The HAYMARKET was an area of downtown Cleveland that lay to the south and west of PUBLIC SQUARE near the east end of the HOPE MEMORIAL (Lorain-Carnegie) BRIDGE. Beginning as a marketplace, it evolved into a residential and commercial district, and then degenerated into the city's first slum. Covering about 4 acres, the Haymarket district was bounded on the north by Race Ave. SE, on the south by Harrison St. and the CENTRAL VIADUCT, on the east by Ontario St., and on the west by the CUYAHOGA RIVER. It developed after 1839, when a small wooden building was constructed as the first municipal marketplace at the corner of Michigan and Ontario. Before sunrise on Tuesday, Thursday, and Saturday, farmers would drive their wagons to stables on Central Ave. and Race Ct. and sell produce and hay while their horses sampled the hay. By 1856 the city council voted to build a new market at Pittsburgh (Broadway) and Bolivar, but the area remained a feed station for horses. Early in its history, the Haymarket was surrounded by fine homes, but owing to the influx of thirsty farmers, canal men, and lake seamen, it was also dotted with saloons—30 on Commercial St. alone—and lodging houses. After the CIVIL WAR, cheap housing made the Haymarket attractive to impoverished immigrants. Though Italians and Slavs predominated in 1870, later contemporary observers counted 40 nationalities and 14 languages. For some, the Haymarket was a stopping place; for others, enmeshed in the cycle of poverty, its deteriorating housing provided permanent residence. The area and nearby Whiskey Hill became an overcrowded refuge for the unemployed, derelicts, transients, and criminals who preyed on the other hapless residents. Nearby factories and passing trains polluted the area with dirty smoke.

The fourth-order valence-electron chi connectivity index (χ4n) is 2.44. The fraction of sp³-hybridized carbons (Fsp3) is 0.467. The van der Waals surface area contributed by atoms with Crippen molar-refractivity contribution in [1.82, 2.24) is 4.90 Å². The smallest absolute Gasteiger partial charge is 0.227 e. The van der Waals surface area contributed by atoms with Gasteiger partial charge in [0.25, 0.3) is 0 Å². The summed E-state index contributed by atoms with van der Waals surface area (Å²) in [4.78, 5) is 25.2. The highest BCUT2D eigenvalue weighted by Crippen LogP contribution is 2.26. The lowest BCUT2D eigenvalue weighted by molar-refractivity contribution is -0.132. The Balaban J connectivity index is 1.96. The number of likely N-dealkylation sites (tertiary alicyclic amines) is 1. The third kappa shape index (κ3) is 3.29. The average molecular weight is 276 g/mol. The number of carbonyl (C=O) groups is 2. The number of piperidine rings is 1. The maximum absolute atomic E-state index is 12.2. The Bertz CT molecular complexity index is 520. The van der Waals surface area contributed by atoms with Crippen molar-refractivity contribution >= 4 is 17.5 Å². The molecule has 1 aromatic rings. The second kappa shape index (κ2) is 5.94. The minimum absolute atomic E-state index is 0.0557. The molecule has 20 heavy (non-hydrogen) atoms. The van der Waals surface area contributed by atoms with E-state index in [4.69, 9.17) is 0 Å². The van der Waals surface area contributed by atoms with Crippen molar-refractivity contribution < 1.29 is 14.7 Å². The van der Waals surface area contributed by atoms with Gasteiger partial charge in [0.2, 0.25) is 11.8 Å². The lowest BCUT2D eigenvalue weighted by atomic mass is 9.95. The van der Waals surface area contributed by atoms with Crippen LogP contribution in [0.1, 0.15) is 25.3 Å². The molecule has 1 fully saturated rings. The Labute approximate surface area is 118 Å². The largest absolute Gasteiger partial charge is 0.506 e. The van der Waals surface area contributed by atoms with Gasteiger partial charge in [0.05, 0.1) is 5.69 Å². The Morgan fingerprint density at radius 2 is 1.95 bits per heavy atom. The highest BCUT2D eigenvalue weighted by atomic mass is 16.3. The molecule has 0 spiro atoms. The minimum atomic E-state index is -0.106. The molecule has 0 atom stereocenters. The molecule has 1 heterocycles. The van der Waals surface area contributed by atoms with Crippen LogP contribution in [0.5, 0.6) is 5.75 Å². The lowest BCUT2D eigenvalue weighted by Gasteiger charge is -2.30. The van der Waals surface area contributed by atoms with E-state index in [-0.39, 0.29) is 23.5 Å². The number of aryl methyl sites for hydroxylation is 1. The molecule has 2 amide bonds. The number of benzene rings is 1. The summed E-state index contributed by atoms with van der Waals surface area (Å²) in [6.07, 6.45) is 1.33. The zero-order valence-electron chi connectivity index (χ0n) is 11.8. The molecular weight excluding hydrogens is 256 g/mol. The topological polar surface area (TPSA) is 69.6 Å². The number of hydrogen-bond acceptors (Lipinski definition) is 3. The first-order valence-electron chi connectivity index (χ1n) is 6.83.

People, trucks and streetcars fill the Haymarket area along Ontario Ave., ca. 1930. The facilities for the Gateway sports complex now occupy much of the site. WRHS.
The Haymarket area along Ontario Ave., ca. 1930. The facilities for the Gateway sports complex now occupy much of the site. WRHS.

At a time when 2 quarts of beer cost $.05 and neighborhood people sat on the curb drinking it from pails, the Haymarket became a focal point for temperance activities by the newly formed Women's Christian Temperance Union and the YOUNG WOMEN'S CHRISTIAN ASSN. In 1874 the YWCA attempted to preserve a wholesome atmosphere in the neighborhood by opening the Central Friendly Inn at Central Place. The inn had a reading room and meeting hall for men and boys, and later a restaurant, kindergarten, playground, children's library, and commercial laundry. When the inn moved to Central and Broadway in 1888, it included low-rate boarding rooms for drunks, chapel services and nightly temperance meetings. In a similar vein, the WCTU opened storefront canteens, and the SALVATION ARMY opened a barracks. To meet the medical needs of Haymarket residents, especially women and girls, Dr. MYRA MERRICK organized the Children's Free Medical & Surgical Dispensary in 1878 on Webster St. The hospital, a precursor of Woman's General Hospital, offered women doctors a place to practice their skills as well as aided the needy. The Haymarket was regarded as such a tough area after 1880 that the police patrolled the "Hill" - the crest of Commercial St. SE - in 3's or 4's. Early crime kings "Blinkey" Morgan and "Johnny" Coughlin terrorized the downtown area from headquarters in the Haymarket, creating a crime lore that was thinly disguised in the fiction of Alfred Henry Lewis. Much of the area was razed for the building of the CLEVELAND UNION TERMINAL in the 1920s, and its residents nearest to Public Square were displaced. Innerbelt construction wiped out much of the Haymarket region in the 1950s. By the 1990s, the GATEWAY sports complex occupied much of the traditional Haymarket area.

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